Michelle Obama’s speech at the Democratic National Convention last night had one purpose — to convince Americas that she is as typical a family-woman as they come, capable of tucking her daughters into bed at night, packing their school lunches in the morning, and supporting her husband, like any good wife (in his improbable quest for a job in the White House). The powers that be in the Democratic Party would much rather have you believe in this Michelle Obama than the one maligned in the right-wing media for saying “For the first time in my life I’m proud of my country” or presented on the parody cover of a recent issue of The New Yorker magazine as a Kalashnikov-toting, America-hating black panther. The Dems have been working hard on fixing Michelle’s image. That’s why she spent most of her keynote address last night talking about the ultra-familiar, and soothing topic of family: sons, daughters, mothers, fathers, grandparents, brothers, sisters and husbands. How many times did she use such words? I just re-read her speech on the Obama campaign website and found familial words used 47 times … in 42 paragraphs. Here were a few snippets: “Like Craig, I can feel my dad looking down on us … I come here tonight as a sister, blessed with a brother who is my mentor … I come here as a wife who loves my husband … I come here as a Mom whose girls are the heart of my heart and the center of my world — they're the first thing I think about when I wake up in the morning, and the last thing I think about when I go to bed at night … And I come here as a daughter … my mother's love has always been a sustaining force for our family … my Dad was our rock.” Toward the end of the speech Michelle uttered a stand-alone line that sought to overshadow her perceived gaffe about pride and country. “That is why I love this country.” Then she painted a picture of Barack as the quintessential, loyal father. “He’s the same man who drove me and our new baby daughter home from the hospital ten years ago this summer, inching along at a snail’s pace, peering anxiously at us in the rearview mirror, feeling the whole weight of her future in his hands, determined to give her everything he’d struggled so hard for himself, determined to give her what he never had: the affirming embrace of a father’s love.” We all remember how her address ended, of course. The girls coming up on stage and talking to Daddy through a television screen. Barack was in Kansas City, meeting with a family who, we were told, are undecided, swing-state voters. The Illinois senator looked decidedly relaxed, and the scene in the room behind him looked traditional, and familiar: a white family with children sitting on couches while watching the Convention; Barack in casual attire, a wedding photo of the mom and dad sitting on a mantel behind him as he spoke to his wife and daughters in Denver. Will the framing of Michelle as a typical Midwestern mother and wife — and not as an angry black revolutionary — convince the American voters? If I see Bill O’Reilly inside the Pepsi Center tonight, I’ll ask him …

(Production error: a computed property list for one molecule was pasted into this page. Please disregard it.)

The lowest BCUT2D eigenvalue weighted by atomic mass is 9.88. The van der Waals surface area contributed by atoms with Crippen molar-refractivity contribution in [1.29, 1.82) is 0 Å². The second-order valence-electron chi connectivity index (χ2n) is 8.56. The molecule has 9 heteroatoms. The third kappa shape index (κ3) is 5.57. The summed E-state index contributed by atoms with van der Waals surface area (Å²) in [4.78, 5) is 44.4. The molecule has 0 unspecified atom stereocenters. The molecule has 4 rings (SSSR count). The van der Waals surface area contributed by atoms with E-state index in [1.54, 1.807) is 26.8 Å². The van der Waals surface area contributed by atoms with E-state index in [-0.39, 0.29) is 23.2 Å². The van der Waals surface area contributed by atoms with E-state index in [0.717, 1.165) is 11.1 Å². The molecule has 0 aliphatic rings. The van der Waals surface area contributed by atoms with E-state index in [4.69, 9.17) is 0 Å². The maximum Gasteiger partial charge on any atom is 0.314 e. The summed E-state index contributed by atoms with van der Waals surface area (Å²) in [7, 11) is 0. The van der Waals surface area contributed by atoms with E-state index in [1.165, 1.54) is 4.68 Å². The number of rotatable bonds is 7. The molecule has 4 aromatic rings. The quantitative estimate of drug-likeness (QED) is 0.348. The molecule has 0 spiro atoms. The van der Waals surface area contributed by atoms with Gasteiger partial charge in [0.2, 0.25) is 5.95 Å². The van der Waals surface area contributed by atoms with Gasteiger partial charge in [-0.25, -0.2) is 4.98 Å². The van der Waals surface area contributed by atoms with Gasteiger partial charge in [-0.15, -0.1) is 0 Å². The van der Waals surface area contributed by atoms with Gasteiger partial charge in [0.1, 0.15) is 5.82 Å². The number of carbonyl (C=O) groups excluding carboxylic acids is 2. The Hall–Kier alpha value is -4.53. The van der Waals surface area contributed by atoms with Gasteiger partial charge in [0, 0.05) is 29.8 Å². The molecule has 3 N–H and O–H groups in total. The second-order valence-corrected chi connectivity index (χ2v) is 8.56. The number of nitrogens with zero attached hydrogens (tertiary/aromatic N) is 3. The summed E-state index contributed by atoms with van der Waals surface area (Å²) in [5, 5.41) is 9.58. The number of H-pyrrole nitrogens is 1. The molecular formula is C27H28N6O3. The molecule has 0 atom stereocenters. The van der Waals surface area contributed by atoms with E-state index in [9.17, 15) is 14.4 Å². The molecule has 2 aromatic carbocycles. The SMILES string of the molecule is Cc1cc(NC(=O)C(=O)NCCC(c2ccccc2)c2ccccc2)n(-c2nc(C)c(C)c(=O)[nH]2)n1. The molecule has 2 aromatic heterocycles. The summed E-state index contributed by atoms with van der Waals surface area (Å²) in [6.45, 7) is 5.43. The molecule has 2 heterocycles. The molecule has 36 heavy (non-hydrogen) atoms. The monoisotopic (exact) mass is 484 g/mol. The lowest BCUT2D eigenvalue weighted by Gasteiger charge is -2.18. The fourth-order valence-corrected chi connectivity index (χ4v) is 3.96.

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Jacob Wheeler is a contributing editor at In These Times.
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